Saturday, 15th June 2002
Meg has replied to Jonathan’s criticism of her piece on the nature of blogging via his site’s comments system. She defends her original viewpoint, commenting on blogging that
we can’t define this thing based on the content we’re outputting. It looks like this debate still has quite a bit of life left in it.
With launch notices on both glish and Signal vs. Noise I just had to check out MEETUP. I was not dissapointed. MEETUP is a beautifully simple concept that has been superbly executed. It aims to arrange real life get togethers around the world of people with similar interests. You simply find a topic that interests you and see when the next scheduled meetup for that topic in your area is, then enter your email address to have the site update you on the status of the meetup and remind you nearer the time. Meetup participants vote on the venue (from a list of over 11,000 suggested spots) and the rest is up to them. Why MEETUP?[... 160 words]
Anil Dash provides a copy of Amazon’s home page in HTML 4.0 Transitional, and it validates. Solid proof that you can rewrite a complex ecommerce site in valid HTML, and another victory for the web standards movement.[... 40 words]
Meg Hourihan’s explanation of blogging (which I linked to and praised earlier) is stirring up something of a storm. Meg’s suggestion that the key to blogging is the format has been ripped to pieces by the likes of BurningBird, Jonathan Delacour and Stavros. Jonathan uses photography as an analogy—some photographers are excellent technically and concentrate on taking the perfect photograph while losing sight of the art of the medium. I hope I’m not overquoting, but Jonathan clinched his argument for me with the following:[... 331 words]
[... 196 words]
Via Daily Python-URL (which appears not to provide permalinks): Introduction to Python iterators. This is an extract from Deitel & Deitel’s “Python How To Program” and includes extensive code samples. Iterators are very cool—as I see it, they allow you to overload an object ready for use with Python’s powerful
for ... in ... syntax (as well as other looping methods). This blog is implemented as an object in PHP—had I used Python I could display the whole blog using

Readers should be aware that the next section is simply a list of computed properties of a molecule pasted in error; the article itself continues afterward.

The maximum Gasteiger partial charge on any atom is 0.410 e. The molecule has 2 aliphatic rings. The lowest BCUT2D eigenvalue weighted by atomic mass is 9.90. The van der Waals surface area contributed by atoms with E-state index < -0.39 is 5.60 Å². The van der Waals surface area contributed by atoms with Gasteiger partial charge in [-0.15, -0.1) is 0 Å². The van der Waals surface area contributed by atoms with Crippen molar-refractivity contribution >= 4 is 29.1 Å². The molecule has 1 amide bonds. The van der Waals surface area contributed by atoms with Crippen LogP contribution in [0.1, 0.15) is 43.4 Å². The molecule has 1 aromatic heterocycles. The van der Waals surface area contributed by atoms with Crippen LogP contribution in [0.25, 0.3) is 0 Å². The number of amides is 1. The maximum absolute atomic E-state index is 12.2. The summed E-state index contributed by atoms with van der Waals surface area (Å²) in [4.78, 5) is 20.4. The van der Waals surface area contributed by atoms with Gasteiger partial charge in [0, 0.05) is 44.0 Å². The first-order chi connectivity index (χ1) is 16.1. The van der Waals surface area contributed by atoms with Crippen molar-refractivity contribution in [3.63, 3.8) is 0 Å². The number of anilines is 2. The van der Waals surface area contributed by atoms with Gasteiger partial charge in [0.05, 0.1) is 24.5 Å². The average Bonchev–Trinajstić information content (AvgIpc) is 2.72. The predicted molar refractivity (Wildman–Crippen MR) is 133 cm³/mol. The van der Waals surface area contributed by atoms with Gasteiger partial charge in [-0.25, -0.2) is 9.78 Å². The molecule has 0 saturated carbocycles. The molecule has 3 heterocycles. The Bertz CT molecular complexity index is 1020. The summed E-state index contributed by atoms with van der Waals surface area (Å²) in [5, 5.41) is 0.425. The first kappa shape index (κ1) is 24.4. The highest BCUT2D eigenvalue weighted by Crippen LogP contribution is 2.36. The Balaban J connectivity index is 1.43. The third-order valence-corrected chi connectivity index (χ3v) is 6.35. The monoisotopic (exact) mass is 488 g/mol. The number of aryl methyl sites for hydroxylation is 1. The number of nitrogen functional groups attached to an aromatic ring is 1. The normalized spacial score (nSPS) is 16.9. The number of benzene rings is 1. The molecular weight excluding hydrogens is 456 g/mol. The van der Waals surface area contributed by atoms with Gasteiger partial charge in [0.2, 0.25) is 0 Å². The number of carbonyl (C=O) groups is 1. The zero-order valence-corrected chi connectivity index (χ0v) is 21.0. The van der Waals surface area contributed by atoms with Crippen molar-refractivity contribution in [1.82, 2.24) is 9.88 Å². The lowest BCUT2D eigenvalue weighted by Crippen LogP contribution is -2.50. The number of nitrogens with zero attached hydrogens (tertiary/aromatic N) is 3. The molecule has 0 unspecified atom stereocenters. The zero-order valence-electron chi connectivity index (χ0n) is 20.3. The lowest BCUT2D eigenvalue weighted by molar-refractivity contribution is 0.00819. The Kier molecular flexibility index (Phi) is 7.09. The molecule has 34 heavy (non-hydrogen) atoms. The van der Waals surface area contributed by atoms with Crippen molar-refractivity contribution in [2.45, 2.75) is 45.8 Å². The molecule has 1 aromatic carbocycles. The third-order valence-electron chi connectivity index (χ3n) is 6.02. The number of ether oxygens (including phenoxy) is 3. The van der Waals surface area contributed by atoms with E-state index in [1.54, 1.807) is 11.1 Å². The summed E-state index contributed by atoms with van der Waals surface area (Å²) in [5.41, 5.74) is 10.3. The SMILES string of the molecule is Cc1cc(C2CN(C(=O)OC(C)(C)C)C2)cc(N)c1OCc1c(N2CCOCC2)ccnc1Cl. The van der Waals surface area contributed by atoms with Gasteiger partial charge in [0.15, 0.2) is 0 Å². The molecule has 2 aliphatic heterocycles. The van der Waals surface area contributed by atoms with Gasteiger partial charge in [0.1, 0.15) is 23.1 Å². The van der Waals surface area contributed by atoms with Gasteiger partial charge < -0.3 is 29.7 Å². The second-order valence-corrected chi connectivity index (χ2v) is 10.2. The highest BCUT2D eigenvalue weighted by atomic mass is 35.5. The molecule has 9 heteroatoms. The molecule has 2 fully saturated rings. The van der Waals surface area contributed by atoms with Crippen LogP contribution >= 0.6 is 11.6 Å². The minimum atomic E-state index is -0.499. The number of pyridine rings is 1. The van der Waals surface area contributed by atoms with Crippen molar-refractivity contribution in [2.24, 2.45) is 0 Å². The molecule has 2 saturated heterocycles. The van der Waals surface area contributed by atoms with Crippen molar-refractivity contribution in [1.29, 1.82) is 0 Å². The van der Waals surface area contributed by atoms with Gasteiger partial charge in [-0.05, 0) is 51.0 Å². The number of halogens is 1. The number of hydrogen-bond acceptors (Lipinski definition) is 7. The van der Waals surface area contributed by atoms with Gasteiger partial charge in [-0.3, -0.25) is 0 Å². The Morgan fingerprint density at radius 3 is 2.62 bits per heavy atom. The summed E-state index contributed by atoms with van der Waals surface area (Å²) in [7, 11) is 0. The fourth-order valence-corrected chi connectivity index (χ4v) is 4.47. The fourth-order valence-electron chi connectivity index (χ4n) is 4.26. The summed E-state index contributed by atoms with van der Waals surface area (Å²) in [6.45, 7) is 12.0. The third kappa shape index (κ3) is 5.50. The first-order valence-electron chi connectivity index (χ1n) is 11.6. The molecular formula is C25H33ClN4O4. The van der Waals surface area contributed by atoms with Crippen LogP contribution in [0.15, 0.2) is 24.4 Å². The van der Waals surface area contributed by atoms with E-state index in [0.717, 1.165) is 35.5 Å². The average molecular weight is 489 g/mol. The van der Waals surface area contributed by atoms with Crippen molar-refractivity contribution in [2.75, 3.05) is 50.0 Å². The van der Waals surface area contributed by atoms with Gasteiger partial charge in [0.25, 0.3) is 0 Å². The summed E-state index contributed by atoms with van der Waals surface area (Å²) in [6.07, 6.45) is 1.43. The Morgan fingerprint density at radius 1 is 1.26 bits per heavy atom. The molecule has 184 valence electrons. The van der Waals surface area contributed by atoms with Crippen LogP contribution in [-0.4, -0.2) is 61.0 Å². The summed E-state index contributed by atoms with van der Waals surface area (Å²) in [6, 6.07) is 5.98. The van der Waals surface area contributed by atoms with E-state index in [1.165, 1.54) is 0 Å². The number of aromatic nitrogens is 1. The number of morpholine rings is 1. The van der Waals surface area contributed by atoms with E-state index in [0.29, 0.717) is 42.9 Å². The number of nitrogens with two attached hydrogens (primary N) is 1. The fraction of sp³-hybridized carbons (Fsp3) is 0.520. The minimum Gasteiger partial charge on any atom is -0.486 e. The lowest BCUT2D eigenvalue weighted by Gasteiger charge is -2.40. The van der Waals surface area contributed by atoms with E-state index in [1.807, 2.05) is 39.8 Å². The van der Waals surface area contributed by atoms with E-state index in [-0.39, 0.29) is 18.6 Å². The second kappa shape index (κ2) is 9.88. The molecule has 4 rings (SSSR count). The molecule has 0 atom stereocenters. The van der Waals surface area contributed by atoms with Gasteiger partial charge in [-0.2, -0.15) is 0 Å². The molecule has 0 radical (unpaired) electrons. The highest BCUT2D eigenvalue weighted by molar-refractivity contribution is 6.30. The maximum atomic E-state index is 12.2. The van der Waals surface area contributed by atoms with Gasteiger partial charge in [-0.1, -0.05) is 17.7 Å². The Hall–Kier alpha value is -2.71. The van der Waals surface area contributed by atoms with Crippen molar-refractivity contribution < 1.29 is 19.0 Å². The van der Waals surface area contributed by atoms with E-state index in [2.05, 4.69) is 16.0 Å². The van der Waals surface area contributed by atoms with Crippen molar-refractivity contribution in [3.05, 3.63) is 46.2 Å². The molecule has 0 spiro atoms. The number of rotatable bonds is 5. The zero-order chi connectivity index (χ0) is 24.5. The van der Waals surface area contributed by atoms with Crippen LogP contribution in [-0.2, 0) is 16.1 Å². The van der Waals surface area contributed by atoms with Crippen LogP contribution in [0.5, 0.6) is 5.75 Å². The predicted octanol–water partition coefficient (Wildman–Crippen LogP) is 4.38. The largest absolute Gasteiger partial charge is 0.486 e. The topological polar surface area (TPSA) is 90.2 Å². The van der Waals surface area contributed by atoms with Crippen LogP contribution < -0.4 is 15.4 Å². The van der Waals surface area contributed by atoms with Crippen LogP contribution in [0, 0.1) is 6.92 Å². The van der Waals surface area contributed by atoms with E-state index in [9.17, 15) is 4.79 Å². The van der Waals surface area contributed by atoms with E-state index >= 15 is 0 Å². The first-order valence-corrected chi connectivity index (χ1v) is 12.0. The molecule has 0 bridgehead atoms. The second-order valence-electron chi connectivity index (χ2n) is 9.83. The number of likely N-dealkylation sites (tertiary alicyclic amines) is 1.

for entry in blog: print entry.
Meg Hourihan: What We’re Doing When We Blog. It’s a curious fact of blogdom that many bloggers blog blogging—why they do it, what it is and why it’s so important. I feel Meg has nailed it with this article—blogging is defined by the format, not by the subject matter. She also makes some insightful comments about why the blogging format works so well:[... 105 words]
This site has been here for less than four days yet it already shows up as the top result if you search for simon willison on Google—and I never even submitted the URL. In fact, asking Google to list pages that link to me currently turns up zero results. Spooky.[... 54 words]
Well, I’ve reached the end of my first year at Bath University (studying a degree in Computer Science) and I can safely say I’ve never had 9 months go so fast. I’ve had a fantastic time—I met the girl of my dreams, made a whole bunch of great friends, did loads of cool things and spent far too much money. Today I move out of halls (a terrifying prospect when you live on the ninth floor and the lift is playing up). As an aside, I also lose my lovely fast net connection and return to the trauma of 56K. Thank goodness for Mozilla and tab based browsing.[... 144 words]
Owen Briggs: CSS Panic Guide. Owen is the author of several excellent CSS resources (including Box Lessons and 264 font size screenshots) and this is his collection of links to CSS resources from all around the web. It covers every CSS reference worth knowing about and is an essential bookmark for anyone interested in using CSS for layouts.[... 75 words]